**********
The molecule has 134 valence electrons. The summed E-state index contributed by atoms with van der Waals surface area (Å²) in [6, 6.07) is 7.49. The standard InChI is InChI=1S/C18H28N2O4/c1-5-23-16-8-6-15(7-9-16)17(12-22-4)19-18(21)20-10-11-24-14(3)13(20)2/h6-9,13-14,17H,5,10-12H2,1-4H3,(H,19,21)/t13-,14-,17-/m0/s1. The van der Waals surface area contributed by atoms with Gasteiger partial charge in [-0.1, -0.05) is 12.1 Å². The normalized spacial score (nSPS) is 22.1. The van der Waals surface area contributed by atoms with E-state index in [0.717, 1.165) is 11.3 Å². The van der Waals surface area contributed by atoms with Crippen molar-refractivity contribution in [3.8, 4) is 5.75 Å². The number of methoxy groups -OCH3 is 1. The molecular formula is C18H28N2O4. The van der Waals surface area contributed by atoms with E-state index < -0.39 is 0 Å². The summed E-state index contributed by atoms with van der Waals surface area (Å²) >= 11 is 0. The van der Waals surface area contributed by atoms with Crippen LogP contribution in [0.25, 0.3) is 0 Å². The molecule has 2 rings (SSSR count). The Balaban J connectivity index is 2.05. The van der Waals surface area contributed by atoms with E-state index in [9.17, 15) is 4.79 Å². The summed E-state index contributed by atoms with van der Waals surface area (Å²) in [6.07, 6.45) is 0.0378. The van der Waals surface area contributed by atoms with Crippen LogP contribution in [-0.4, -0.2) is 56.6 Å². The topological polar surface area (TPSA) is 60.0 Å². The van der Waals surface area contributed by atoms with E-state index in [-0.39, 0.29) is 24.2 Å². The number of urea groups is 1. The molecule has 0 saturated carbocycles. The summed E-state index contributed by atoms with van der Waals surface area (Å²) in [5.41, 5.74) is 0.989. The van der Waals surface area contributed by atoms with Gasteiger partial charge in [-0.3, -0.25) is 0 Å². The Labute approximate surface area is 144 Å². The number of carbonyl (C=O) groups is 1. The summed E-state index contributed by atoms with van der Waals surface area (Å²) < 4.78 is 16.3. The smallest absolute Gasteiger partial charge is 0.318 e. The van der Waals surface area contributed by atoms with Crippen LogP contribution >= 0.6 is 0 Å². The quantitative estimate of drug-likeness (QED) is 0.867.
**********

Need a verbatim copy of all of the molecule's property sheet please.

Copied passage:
The molecule has 134 valence electrons. The summed E-state index contributed by atoms with van der Waals surface area (Å²) in [6, 6.07) is 7.49. The standard InChI is InChI=1S/C18H28N2O4/c1-5-23-16-8-6-15(7-9-16)17(12-22-4)19-18(21)20-10-11-24-14(3)13(20)2/h6-9,13-14,17H,5,10-12H2,1-4H3,(H,19,21)/t13-,14-,17-/m0/s1. The van der Waals surface area contributed by atoms with Gasteiger partial charge in [-0.1, -0.05) is 12.1 Å². The normalized spacial score (nSPS) is 22.1. The van der Waals surface area contributed by atoms with E-state index in [0.717, 1.165) is 11.3 Å². The van der Waals surface area contributed by atoms with Crippen molar-refractivity contribution in [3.8, 4) is 5.75 Å². The number of methoxy groups -OCH3 is 1. The molecular formula is C18H28N2O4. The van der Waals surface area contributed by atoms with E-state index < -0.39 is 0 Å². The summed E-state index contributed by atoms with van der Waals surface area (Å²) >= 11 is 0. The van der Waals surface area contributed by atoms with Crippen LogP contribution in [0.25, 0.3) is 0 Å². The molecule has 2 rings (SSSR count). The Balaban J connectivity index is 2.05. The van der Waals surface area contributed by atoms with E-state index in [9.17, 15) is 4.79 Å². The summed E-state index contributed by atoms with van der Waals surface area (Å²) in [6.07, 6.45) is 0.0378. The van der Waals surface area contributed by atoms with Crippen LogP contribution in [-0.4, -0.2) is 56.6 Å². The topological polar surface area (TPSA) is 60.0 Å². The van der Waals surface area contributed by atoms with E-state index in [-0.39, 0.29) is 24.2 Å². The number of urea groups is 1. The molecule has 0 saturated carbocycles. The summed E-state index contributed by atoms with van der Waals surface area (Å²) in [5.41, 5.74) is 0.989. The van der Waals surface area contributed by atoms with Gasteiger partial charge in [-0.3, -0.25) is 0 Å². The Labute approximate surface area is 144 Å². The number of carbonyl (C=O) groups is 1. The summed E-state index contributed by atoms with van der Waals surface area (Å²) < 4.78 is 16.3. The smallest absolute Gasteiger partial charge is 0.318 e. The van der Waals surface area contributed by atoms with Crippen LogP contribution >= 0.6 is 0 Å². The quantitative estimate of drug-likeness (QED) is 0.867.